Biological control is a long term program which is best used on large, chronic infestations with a low priority for control due to inaccessibility, remoteness or low threat of spread. The single agent released to control slender thistle in Victoria, the rust fungus, Puccinia carduipycnocephali, will assist in integrated management of slender thistles.
The slender thistle rust has occurred in Australia since early this century. It infects both species of slender thistle and is common, but this particular strain of rust has had little effect on slender thistle infestations. Two new strains selected in Europe by the CSIRO Division of Plant Industry, have been released at numerous sites in Victoria since 1995. Strain IT2 from Italy and strain FR3 from France, are extremely virulent on Australian types of C. pycnocephalus and C. tenuiflorus respectively, although each strain will attack the other species. Thorough host specificity studies have demonstrated that the rust presentsno danger to other species of plants.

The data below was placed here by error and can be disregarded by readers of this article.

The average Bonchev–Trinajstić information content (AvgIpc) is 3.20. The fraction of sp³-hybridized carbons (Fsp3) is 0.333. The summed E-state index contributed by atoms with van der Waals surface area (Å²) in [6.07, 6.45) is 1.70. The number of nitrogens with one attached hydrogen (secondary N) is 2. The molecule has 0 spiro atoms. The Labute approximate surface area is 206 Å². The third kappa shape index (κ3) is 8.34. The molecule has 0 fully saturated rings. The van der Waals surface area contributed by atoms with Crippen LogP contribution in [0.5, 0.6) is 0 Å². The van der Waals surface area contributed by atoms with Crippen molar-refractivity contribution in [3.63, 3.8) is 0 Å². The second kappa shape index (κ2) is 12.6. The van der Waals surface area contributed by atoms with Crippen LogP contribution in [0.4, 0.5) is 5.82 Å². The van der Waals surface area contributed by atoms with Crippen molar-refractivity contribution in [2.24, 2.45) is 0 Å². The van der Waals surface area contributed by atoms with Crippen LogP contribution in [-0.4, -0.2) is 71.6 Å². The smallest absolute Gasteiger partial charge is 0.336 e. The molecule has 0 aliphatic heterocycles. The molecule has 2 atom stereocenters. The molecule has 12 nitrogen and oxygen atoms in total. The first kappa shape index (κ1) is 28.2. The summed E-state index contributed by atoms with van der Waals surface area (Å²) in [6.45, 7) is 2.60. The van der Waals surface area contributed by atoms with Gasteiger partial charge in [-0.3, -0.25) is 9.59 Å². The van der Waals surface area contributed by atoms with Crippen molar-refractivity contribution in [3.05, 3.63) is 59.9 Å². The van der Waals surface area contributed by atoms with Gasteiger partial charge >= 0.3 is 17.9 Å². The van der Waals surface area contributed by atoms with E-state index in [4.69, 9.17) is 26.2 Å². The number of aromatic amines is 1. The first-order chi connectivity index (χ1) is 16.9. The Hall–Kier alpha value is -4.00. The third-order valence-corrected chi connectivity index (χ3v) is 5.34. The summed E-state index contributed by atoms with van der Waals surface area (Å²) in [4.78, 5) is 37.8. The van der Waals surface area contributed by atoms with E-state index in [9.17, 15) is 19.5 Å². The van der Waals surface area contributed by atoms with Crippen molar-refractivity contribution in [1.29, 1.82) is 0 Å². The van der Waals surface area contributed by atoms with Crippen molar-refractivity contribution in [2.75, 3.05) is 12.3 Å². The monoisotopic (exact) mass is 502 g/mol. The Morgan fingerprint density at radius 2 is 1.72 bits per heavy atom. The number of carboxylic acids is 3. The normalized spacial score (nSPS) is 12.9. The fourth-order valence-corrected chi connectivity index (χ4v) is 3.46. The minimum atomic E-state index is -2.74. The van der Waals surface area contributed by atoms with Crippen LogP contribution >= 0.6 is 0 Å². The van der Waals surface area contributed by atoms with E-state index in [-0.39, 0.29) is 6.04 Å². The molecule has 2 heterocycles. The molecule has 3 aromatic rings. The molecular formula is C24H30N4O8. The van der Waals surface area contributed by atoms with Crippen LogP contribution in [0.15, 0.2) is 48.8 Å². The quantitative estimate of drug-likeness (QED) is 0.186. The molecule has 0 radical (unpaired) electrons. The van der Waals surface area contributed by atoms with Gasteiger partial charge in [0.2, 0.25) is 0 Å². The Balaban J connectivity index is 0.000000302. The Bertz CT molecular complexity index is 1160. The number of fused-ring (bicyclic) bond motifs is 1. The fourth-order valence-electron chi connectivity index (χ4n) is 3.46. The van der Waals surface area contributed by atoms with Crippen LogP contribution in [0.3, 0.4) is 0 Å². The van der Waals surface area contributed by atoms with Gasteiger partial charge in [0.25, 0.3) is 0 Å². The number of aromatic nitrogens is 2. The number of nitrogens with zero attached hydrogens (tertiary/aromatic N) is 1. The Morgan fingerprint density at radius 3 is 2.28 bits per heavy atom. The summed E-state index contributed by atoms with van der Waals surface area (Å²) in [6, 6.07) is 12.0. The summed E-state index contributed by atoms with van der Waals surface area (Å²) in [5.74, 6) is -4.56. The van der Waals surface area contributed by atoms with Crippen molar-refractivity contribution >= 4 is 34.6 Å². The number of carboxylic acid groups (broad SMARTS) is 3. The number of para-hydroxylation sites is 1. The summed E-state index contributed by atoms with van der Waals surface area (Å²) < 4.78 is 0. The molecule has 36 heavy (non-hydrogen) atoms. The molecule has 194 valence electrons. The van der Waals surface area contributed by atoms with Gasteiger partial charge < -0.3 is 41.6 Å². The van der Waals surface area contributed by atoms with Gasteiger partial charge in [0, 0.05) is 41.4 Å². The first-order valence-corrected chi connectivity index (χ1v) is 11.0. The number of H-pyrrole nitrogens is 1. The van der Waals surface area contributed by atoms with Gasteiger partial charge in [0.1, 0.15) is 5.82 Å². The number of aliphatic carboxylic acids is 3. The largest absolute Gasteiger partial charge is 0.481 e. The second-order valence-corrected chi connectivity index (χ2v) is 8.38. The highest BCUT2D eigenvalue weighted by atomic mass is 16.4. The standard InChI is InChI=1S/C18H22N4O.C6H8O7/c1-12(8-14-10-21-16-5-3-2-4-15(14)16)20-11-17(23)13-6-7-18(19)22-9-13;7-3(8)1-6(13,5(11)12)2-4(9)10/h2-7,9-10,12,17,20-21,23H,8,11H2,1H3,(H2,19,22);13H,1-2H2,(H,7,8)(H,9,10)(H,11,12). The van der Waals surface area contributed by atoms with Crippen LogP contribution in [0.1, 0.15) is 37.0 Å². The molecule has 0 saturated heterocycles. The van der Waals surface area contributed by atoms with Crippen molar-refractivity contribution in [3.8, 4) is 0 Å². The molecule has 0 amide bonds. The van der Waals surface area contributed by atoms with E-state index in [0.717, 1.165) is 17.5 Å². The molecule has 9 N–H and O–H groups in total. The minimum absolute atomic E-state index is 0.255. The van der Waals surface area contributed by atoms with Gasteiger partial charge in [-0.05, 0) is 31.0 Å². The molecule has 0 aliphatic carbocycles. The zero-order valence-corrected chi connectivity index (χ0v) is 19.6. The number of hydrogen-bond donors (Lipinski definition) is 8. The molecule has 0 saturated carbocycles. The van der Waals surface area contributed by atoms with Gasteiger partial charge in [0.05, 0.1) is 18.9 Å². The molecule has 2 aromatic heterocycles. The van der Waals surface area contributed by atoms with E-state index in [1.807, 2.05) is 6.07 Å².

Rust infection starts on new seedlings in autumn and builds up to epidemic proportions by spring, covering most of the leaves and flowering stems. Infection reduces the vigour and subsequent seed set of plants and makes them more susceptible to competition from desirable pasture species. Rust infection reduces plant height, plant mass and the production of viable seed. The rust has spread considerable distances and control appears to be most effective in wetter summers.
The thistle receptacle weevil, Rhinocyllus conicus, released in Victoria to suppress spear and variegated thistles, and the thistle rosette weevil, Trichosirocalus horridus, released in Victoria for control of spear thistle, attack slender thistles in New Zealand. Specific strains of these insects suitable for control of slender thistles have not been released in Australia.
- contact your local landcare or friends group for further assistance and advice.
- Call the DEPI Customer Service Centre on 136 186.
- Visit the Weeds Australia website at: www.weeds.org.au
Slender thistle suppression with the slender thistle rust fungus. Landcare Notes: Biological Control LC0146, Frankston, Keith Turnbull Research Institute.
Code, G. (1998) Weed Control in Pastures. Rutherglen, Department of Natural Resources and Environment.
Parsons, W.T. and Cuthbertson, E.G. (1992) Noxious Weeds of Australia. Melbourne, Inkata Press.
Woodburn, T.L., Briese, D.T. and Corey, S. (1996) Thistle management. Proceedings of a workshop held at CSIRO Division of Entomology, Canberra on 12-13 June 1996. Plant Protection Quarterly 11 Supplement 2, pp. 231-292.